It is difficult to maintain a mission community because it is so different, but it is exactly what the church needs and exactly what communities need. Though they may look the same, though they may both be called a church, there is a striking contrast between a worshipping community and a mission community. The former can easily become insular and concerned with its own interests. The later, while not perfect, as least has the needs of the others as its highest end, which after all is closely connected to the way Jesus fleshed things out.
The essay was first published by Tactical Faith where I serve as a Pastoral Fellow (https://www.tacticalfaith.com/pastor-fellows-2/).
One thing that I am very proud of is my family – and not only my immediate family. My extended family, like my immediate family, is filled with brilliant, creative and wonderful people. One person in-particular consistently points me toward great articles and challenges me to think outside the box. I’m certain I’ve never told her that – or thanked her. Nevertheless – she has done it again by pointing me toward an insightful article from The Atlantic.
The article, by Anu Partanen, is entitled What Americans Keep Ignoring About Finland’s School Success. It is insightful as well as challenging. Partanen points out that Finland’s success is counter to most everything we do in the US.
For instance, Finland has no standardized tests. Instead teachers are trained and given the responsibility to “assess children in classrooms using independent tests they create themselves. All children receive a report card at the end of each semester, but these reports are based on individualized grading by each teacher.” In fact, in Finland “all teachers and administrators are given prestige, decent pay, and a lot of responsibility.” If a teacher is not a good teacher the principal deals with that situation. Oh – and a person must have a master’s degree to teach.
One thing further, there are no private schools. The reason for this goes back to Finland’s understanding, years ago, that their system needed reformation. So, according to the article, “Since the 1980s, the main driver of Finnish education policy has been the idea that every child should have exactly the same opportunity to learn, regardless of family background, income, or geographic location. Education has been seen first and foremost not as a way to produce star performers, but as an instrument to even out social inequality.”
I am certain that a lot of counter arguments can be made about Finland’s system (of course their results seems to shout down most arguments). What stands out to me isn’t so much their results but the “main driver” within their systems. From my perspective, what is driving their system (equality) sounds a lot like Jesus’ call to love neighbor – or shalom.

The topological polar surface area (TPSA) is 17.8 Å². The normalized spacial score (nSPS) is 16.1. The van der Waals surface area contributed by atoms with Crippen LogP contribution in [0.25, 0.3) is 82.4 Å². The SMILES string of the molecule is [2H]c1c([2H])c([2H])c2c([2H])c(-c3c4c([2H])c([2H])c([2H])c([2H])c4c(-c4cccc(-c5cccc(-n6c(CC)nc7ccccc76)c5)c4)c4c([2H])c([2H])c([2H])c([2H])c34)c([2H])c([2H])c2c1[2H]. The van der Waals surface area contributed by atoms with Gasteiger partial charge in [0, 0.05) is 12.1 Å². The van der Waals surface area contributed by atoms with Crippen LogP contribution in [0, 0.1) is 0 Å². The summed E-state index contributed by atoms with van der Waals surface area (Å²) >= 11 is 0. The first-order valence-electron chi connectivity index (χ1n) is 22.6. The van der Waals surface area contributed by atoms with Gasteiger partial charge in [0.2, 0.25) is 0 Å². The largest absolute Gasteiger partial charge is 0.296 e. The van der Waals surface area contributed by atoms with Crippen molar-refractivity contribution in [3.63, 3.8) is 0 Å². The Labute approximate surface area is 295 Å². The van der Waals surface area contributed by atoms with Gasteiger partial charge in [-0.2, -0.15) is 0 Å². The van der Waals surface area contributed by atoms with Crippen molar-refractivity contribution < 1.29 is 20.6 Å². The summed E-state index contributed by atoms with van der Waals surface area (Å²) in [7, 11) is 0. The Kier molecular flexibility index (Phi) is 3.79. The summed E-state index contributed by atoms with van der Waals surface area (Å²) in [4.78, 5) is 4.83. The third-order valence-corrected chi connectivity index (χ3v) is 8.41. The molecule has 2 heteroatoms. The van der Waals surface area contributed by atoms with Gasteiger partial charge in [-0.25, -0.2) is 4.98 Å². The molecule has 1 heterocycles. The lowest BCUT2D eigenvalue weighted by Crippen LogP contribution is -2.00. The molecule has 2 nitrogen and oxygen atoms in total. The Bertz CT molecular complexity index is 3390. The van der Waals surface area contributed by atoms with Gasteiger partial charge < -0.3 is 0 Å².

I think a lot about the mission of shalom and or love of neighbor. Primarily because I believe it is the clearest way Christians are actually Christ-like. Years ago a pastor in New York helped me to understand the concept of Biblical Shalom (loving neighbor). He said, “It comes down to this. If I want my kids to be safe, well feed, well-educated, healthy, free from harm, I should also want it for my neighbor’s kids as well.” In fact, not only should I want it but I should also work toward that mission. That is part of what Jesus calls His people to do when he calls them to love their neighbor.
Finland’s education reform is a powerful example of loving neighbor (whether intended or not). Their reform is something that the US needs as well. Inequality is clearly seen in education (just visit a large city like Saint Louis). However, there are a lot of people trying to do something about it it is in the US – although not in an overt way.
As I read this article in The Atlantic I could not help but think of a number of efforts that are being made by Christian men and women in relationship to public schools. There are churches that provide tutoring and after-school help. There are churches that give meals for kids and their families on the weekends. Churches are trying to partner with public schools by doing painting, landscaping and providing school supplies. Churches offer ESL to help immigrants and refugees. There are also private Christian schools (including where my kids attend) that are making efforts to bridge the gaps as well. Some churches are even trying to establish charter schools in partnership with public school systems in depressed areas in an effort to break the grip of poverty and inequality.